By KRISTINA MORGAN, BLC EDITOR –
Day of the Dead (Dia de los Muertos), is one of Mexico’s most unique and widely celebrated holidays. People come from all over the world to remember their deceased friends and family members and experience the Day of the Dead in Mexico.
Like most things, Mexicans don’t celebrate it halfway! The Day of the Dead actually lasts three days: Oct. 31 – All Hallows Eve or All Saints’ Eve; Nov. 1 – All Saints Day or Day of the Innocents (Día de los Inocentes); and Nov. 2 – All Souls Day or Day of the Dead (Dia de los Muertos).
From the outside looking in, Day of the Dead appears to embrace many things I personally find distasteful, such as morbidity and the macabre. I even dislike horror movies and scary Halloween costumes! I remember when I finally caved in and decided to see what this celebration was all about from a purely scholarly perspective. So I left my preconceived ideas and judgments at home, and brought my kids and a camera, prepared to be a spectator.
In order to do this “right,” we were told we needed to go to the local cemetery and participate in both Day of the Innocents, for babies and children who have died, and the Day of the Dead, for remembering and honoring adult friends and family who have passed.
Day of the Innocents
When we arrived at the cemetery on Nov. 1st, Dia de los Inocentes, we pitched in as families cleaned and decorated the area with candles, fresh flowers, and paper they’d cut into designs resembling colorful snowflakes. I watched as families brought food they had carefully prepared and arranged their children’s most beloved toys. Some had cradles made out of flowers or paper.
One little boy’s grave displayed photos of him, one in his soccer uniform, another teasing his sisters, and another a school photo. They had all his favorite things laid out: M&M’s, pizza, Fritos, an Elmo doll, his soccer uniform and his little shoes. A lump the size of Texas swelled in my throat as I felt the pain and grief this family must have endured…or still be enduring!
I was beginning to understand that this was not about being macabre or morbid. This was a genuine, heartfelt remembrance. Families reminisced by the graves and laughed as they brushed away tears while sharing funny stories about their children they had lost. This struck a deep chord within me. It seemed to be a place and a time to actively remember how these people we have lost have touched our lives and honor them and their memory while still being philosophical and even—joyful!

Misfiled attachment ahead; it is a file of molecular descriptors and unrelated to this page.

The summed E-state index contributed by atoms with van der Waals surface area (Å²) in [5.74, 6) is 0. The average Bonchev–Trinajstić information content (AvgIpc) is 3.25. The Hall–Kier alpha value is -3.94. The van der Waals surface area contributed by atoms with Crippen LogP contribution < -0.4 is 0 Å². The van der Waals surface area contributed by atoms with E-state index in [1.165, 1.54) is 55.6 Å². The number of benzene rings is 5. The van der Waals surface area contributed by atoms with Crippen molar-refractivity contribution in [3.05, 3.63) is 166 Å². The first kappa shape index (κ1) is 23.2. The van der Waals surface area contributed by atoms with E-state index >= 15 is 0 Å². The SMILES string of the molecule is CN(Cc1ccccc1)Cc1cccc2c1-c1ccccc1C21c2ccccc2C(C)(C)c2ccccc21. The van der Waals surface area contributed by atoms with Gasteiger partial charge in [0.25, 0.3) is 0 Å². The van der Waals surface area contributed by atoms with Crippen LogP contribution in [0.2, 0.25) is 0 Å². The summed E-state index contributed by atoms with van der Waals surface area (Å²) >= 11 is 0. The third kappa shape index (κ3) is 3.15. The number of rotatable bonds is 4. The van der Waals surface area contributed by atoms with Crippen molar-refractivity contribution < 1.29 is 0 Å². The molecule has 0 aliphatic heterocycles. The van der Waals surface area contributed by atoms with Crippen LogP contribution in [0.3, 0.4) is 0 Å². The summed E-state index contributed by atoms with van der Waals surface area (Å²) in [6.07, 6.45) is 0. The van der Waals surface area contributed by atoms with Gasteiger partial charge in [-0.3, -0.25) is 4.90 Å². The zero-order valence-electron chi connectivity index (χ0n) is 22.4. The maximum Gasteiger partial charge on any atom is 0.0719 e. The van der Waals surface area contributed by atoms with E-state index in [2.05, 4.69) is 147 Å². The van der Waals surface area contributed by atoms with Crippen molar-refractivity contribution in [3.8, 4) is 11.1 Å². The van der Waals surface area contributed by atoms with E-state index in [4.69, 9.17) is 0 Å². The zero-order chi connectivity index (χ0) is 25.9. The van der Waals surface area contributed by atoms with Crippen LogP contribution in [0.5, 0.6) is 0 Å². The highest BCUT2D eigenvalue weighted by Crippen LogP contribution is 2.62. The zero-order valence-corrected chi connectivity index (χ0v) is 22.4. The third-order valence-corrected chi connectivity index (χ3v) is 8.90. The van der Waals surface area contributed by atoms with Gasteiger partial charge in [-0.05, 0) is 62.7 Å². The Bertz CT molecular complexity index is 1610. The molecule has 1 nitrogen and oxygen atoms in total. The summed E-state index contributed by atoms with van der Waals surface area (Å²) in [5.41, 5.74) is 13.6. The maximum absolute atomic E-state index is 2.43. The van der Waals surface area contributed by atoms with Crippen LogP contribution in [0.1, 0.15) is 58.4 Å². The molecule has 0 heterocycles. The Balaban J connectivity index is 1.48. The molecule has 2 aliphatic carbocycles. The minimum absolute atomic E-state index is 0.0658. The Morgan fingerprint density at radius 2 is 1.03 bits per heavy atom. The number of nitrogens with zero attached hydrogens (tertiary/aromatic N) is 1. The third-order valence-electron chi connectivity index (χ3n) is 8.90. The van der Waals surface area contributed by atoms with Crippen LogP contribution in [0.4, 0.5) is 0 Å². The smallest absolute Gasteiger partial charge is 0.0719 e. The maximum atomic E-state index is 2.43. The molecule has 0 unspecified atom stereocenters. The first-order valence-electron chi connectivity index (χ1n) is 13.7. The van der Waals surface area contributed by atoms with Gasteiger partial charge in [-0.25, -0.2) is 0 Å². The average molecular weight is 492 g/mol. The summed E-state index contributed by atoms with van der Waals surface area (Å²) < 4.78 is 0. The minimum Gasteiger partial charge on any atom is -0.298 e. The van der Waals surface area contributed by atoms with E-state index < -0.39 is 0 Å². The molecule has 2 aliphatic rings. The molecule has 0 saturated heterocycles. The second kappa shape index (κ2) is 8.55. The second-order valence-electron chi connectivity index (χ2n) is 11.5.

It was really beautiful watching the families cleaning the area and remembering the ones who passed on. Looking at the graves it felt as if you could discern their personalities when they were alive. Teddy bears and lit candles at night in the cemetery should sound creepy, but it was just so beautiful.
A tidbit I found rather interesting was that families placed rosaries around their (living) babies’ necks (those who haven’t been baptized yet) and the babies were not allowed to touch the ground or sleep because of the belief that their souls can be snatched by the dead. As the parents left the cemetery, they called their babies’ names loudly so the baby’s soul was sure to follow and not stay behind. Many parents believe that the link between a baby’s life here and that on the other side is still fragile.
Tomorrow, Day of the Dead, we will go back to the cemetery for dances, ceremonies, prayers and more except with the focus on the adults who have died. But first, in preparation for the next day, altars on three or seven levels must be made. This is a pre-Hispanic ritual that dates back to the Mixtecas/Azteca/ Mayan Indians.
The three-level altars represent the past, present and future, while the seven-level represent the seven levels of Heaven. The most important element is the salt or ash cross at the bottom that represents north, south, east and west, and is supposed to cleanse and purify the spirit when it comes to visit the next night. Interestingly, this date ties in with pagan and Celtic rituals on the same day in other countries.
After observing the Day of the Inocentes, for the babies and children who have died, and building the essential alters, we returned to the cemetery on Nov. 2nd for Day of the Dead.
There were so many people all working their way down the cobbled streets, loaded down with flowers, bedding and food, that it seemed like the cemetery was an enormous magnet drawing the entire town there. Some expats stood in their doorways looking puzzled or even alarmed. Yes, the Day of the Dead does at first glance seem like a very strange custom for those of us who are from North of the border. I had serious doubts of my own about this seemingly gruesome holiday. But I was determined to ride it out and try to experience the whole thing—everything except spending the night, which was just not going to happen this time!